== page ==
Promissory Notes or Employee Forgivable Loans, commonly known as EFL’s, are commonly offered by brokerage firms to retain brokers with significant business or to potential hires with a demonstrated track record. EFL’s are used as a recruiting incentive as well as assistance to a broker or team of brokers transitioning to a new firm.
EFL’s or promissory notes are based in part on a broker’s revenue most often calculating by the representatives trailing 12 month commissions. EFL payments are routinely conditioned on a term that typically ranges between 6 and 8 years with a percentage of the overall loan forgiven each year. If the financial advisor leaves the firm before the expiration of the term, a broker may owe the balance due to the employer.
Promissory Note disputes by Wall Street employers are conducted by binding securities arbitration at the Financial Industry Regulatory Authority (FINRA). There may be circumstances that justify a refusal to repay the outstanding portion of the loan or promissory note, including fraudulent employment law practices, misrepresentations, wrongful termination, or breach of contract. Such circumstances could form the basis for a claim against an advisor’s employer. Disputes also arise when an employer engages in wrongful conduct requiring the employee to leave the firm. Often such employment disputes are heard as a single case before a panel of FINRA arbitrators.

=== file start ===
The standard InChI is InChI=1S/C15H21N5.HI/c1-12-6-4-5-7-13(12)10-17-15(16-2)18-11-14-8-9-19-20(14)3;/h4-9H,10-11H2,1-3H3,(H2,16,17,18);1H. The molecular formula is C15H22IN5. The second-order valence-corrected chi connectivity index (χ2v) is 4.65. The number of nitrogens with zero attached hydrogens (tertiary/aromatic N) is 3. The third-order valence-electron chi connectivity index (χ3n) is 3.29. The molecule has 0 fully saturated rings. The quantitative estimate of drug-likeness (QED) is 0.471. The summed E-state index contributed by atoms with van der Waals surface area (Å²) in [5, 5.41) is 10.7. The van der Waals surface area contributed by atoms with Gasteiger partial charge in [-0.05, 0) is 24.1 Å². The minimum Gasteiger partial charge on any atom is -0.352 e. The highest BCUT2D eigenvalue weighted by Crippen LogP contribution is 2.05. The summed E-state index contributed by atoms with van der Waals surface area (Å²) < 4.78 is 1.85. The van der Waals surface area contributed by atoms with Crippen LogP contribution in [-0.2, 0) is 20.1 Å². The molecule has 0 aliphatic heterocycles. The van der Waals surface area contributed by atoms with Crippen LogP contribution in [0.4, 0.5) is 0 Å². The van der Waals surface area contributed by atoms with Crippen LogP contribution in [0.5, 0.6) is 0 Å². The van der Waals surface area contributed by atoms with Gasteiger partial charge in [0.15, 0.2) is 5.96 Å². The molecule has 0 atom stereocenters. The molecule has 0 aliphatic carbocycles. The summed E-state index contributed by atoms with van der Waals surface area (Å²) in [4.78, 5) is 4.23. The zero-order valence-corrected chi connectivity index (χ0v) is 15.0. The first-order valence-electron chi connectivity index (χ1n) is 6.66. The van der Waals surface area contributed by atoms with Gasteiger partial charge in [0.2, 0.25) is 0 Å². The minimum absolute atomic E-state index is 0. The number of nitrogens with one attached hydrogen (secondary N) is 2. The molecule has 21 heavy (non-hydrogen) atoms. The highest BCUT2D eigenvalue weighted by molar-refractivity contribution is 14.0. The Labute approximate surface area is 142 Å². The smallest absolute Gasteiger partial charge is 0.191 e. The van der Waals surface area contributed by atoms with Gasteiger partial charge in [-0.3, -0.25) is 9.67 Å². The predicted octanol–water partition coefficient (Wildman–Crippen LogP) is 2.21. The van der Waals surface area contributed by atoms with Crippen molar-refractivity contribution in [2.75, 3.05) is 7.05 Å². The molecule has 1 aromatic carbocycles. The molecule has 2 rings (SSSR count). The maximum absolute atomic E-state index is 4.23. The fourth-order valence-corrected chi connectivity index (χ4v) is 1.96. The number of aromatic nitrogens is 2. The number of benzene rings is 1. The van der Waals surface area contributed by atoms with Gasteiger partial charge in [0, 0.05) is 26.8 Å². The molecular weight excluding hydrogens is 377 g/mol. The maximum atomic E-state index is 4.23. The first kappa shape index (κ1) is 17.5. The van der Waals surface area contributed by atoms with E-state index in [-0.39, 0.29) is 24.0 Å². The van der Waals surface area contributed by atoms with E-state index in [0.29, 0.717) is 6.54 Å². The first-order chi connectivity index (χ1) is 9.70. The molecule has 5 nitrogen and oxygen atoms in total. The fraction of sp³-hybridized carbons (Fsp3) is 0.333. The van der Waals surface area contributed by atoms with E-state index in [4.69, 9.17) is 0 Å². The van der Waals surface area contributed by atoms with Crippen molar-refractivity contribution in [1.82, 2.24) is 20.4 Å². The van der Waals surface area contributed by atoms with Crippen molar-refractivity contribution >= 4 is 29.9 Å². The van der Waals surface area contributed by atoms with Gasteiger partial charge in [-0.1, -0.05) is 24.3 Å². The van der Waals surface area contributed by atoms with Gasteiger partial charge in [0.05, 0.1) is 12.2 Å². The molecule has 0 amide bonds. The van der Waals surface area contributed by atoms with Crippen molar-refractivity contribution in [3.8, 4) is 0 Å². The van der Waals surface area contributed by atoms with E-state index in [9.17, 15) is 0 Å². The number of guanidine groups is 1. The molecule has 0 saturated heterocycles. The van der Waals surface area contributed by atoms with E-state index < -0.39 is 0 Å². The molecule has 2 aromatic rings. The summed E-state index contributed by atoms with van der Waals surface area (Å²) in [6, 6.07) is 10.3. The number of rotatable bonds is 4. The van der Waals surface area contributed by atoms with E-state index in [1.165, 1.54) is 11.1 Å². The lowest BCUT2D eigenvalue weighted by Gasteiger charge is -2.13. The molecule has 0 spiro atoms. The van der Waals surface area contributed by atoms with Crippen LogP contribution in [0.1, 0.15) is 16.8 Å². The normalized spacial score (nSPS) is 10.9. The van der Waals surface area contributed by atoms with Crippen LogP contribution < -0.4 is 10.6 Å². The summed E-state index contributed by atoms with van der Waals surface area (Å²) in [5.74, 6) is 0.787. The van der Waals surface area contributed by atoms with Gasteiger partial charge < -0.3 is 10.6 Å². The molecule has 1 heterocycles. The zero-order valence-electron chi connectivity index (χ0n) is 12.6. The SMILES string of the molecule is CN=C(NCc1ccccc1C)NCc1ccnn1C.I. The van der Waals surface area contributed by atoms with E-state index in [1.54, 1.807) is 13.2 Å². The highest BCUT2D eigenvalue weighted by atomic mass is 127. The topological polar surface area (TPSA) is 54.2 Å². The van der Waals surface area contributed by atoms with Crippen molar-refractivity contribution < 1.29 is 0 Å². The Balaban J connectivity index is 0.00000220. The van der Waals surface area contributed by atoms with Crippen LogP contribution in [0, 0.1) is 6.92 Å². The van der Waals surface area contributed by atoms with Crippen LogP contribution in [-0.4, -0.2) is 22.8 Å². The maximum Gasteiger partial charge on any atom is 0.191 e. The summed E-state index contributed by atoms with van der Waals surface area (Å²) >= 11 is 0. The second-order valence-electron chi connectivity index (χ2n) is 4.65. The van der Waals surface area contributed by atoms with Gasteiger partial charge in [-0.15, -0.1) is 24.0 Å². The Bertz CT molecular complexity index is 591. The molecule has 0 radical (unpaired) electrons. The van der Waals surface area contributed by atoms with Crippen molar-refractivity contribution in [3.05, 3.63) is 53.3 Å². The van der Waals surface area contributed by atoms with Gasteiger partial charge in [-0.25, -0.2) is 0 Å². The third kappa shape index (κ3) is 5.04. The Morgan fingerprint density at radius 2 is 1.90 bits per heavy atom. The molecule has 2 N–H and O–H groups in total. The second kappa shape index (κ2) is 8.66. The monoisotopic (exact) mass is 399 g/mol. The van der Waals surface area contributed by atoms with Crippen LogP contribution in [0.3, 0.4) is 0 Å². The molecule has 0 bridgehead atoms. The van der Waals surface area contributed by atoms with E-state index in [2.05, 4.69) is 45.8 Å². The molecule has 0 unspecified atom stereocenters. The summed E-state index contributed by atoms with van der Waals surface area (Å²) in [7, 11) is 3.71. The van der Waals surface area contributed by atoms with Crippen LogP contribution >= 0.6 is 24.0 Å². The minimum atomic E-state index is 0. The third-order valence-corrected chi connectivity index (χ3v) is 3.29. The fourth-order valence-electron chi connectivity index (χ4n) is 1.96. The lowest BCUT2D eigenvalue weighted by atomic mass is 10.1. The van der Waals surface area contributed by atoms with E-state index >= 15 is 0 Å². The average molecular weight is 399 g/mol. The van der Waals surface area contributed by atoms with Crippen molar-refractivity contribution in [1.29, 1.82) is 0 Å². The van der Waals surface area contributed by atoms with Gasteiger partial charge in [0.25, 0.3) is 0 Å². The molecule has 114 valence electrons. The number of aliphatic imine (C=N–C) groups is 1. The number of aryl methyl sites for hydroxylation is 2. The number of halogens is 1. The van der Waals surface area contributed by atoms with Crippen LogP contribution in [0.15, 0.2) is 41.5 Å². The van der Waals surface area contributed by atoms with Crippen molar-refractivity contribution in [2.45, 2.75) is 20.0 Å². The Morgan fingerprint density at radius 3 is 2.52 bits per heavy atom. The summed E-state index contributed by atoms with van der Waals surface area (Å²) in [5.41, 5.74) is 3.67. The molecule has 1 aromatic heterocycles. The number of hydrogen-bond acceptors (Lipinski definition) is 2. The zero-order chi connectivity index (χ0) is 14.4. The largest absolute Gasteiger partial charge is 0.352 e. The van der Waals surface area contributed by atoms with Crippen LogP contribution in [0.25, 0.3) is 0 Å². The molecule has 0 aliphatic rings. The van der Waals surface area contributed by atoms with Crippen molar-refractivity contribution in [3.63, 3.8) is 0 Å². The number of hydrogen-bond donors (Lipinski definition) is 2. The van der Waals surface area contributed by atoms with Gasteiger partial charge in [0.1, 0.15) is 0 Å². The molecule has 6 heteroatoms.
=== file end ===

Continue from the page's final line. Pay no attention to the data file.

Post termination issues including EFL’s need to be addressed in a timely manner. Aidikoff, Uhl & Bakhtiari has assisted industry professionals with disputes over Promissory Notes and Employee Forgivable Loans.